In embodiment where the guide rails of the rerailer are provided with either the outer walls or the inner wall, it is of course necessary to determine the width of the conductor of each guide rail so that the wheels on one side cannot go onto the conductor for the wheels on the other side or fall off the conductor. Thus, when only the outer walls are formed, the width of each conductor must always be smaller than the distance between the large diameter sections 21a and 21b of the wheels. When only the inner wall is formed, the distance from the outer edge of one conductor to the inner edge of the other conductor must always be larger than the distance between the large diameter sections 21a and 21b of the wheels.

The embodiments shown in FIGS. 7 to 9C having rails for connecting with the track of a model railway at both ends are extremely useful in practical use because the rerailer can be connected to the track at any position of the model railway and can easily guide a motor-driven vehicle onto the track by starting it on the rerailer.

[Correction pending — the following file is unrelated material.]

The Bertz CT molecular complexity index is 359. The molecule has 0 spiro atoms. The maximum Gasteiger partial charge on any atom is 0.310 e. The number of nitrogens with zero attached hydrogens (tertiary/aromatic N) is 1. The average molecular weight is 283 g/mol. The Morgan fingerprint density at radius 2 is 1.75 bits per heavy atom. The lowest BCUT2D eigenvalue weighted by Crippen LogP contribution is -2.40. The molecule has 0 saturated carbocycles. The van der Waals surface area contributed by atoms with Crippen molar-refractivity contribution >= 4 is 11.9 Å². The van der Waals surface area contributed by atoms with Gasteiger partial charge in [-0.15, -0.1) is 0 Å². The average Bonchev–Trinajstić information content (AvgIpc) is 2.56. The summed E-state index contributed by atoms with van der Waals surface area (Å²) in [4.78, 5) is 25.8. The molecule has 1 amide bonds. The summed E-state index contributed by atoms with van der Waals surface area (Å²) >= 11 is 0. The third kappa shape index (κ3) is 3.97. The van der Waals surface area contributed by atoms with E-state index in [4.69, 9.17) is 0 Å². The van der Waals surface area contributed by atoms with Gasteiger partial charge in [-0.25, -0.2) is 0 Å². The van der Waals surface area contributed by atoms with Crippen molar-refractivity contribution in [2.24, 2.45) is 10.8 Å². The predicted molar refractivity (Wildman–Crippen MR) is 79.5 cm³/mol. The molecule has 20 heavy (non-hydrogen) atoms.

FIGS. 10A to 10D show a still further embodiment of the rerailer in accordance with the present invention. In this embodiment, the rerailer is of the type which is placed on the rails and corresponds to a modification of a combination of the embodiments of FIGS. 5C and 5D. In the embodiment shown, conductive inclined base pieces 61a and 61b, which are made of a white metal or the like in a form symmetrical with each other, are coupled by an insulating holder 62 made of a plastic or the like in I-shaped sectional form. A clearance 63 is provided between the inclined base pieces 61a and 61b. The inclined base pieces 61a and 61b have respective outer guide walls 64a and 64b extending over their entire length and protruding inwardly adjacent to their lower end. The pieces 61a and 61b also have inner guide walls 65a and 65b which protrude outwardly opposite to the protrusions of the outer guide walls 64a and 64b. The outer wall 64a and the inner wall 65a are formed integrally with the inclined base piece 61a, while the outer wall 64b and the inner wall 65b are integrated with the piece 61b. On the bottoms of the inclined base pieces 61a and 61b are provided recesses 66a and 66b for fitting with the rails at several positions in an easy and reliable manner. The central insulating holder 62 and the outer guide walls 64a, 64b define therebetween wheel guide rails 67a and 67b so as to guide the wheels of a power-driven vehicle via the protrusions of the inner and outer walls onto the rails.